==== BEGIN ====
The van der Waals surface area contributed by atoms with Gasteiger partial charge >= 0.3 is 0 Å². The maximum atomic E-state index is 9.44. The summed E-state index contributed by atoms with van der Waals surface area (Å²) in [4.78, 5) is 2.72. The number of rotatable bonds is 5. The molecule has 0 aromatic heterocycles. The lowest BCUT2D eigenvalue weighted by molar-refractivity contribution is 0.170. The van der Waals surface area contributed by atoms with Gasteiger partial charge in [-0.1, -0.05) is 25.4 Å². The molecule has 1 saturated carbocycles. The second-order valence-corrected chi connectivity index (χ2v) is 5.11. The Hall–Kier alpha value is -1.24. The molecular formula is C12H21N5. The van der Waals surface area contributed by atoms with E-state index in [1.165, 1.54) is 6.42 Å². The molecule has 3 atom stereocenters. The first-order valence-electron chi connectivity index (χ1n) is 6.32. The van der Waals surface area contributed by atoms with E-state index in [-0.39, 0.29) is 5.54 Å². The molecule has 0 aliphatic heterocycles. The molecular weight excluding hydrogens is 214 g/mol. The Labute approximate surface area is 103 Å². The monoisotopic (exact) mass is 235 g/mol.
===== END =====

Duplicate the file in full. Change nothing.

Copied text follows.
The van der Waals surface area contributed by atoms with Gasteiger partial charge >= 0.3 is 0 Å². The maximum atomic E-state index is 9.44. The summed E-state index contributed by atoms with van der Waals surface area (Å²) in [4.78, 5) is 2.72. The number of rotatable bonds is 5. The molecule has 0 aromatic heterocycles. The lowest BCUT2D eigenvalue weighted by molar-refractivity contribution is 0.170. The van der Waals surface area contributed by atoms with Gasteiger partial charge in [-0.1, -0.05) is 25.4 Å². The molecule has 1 saturated carbocycles. The second-order valence-corrected chi connectivity index (χ2v) is 5.11. The Hall–Kier alpha value is -1.24. The molecular formula is C12H21N5. The van der Waals surface area contributed by atoms with E-state index in [1.165, 1.54) is 6.42 Å². The molecule has 3 atom stereocenters. The first-order valence-electron chi connectivity index (χ1n) is 6.32. The van der Waals surface area contributed by atoms with E-state index in [-0.39, 0.29) is 5.54 Å². The molecule has 0 aliphatic heterocycles. The molecular weight excluding hydrogens is 214 g/mol. The Labute approximate surface area is 103 Å². The monoisotopic (exact) mass is 235 g/mol.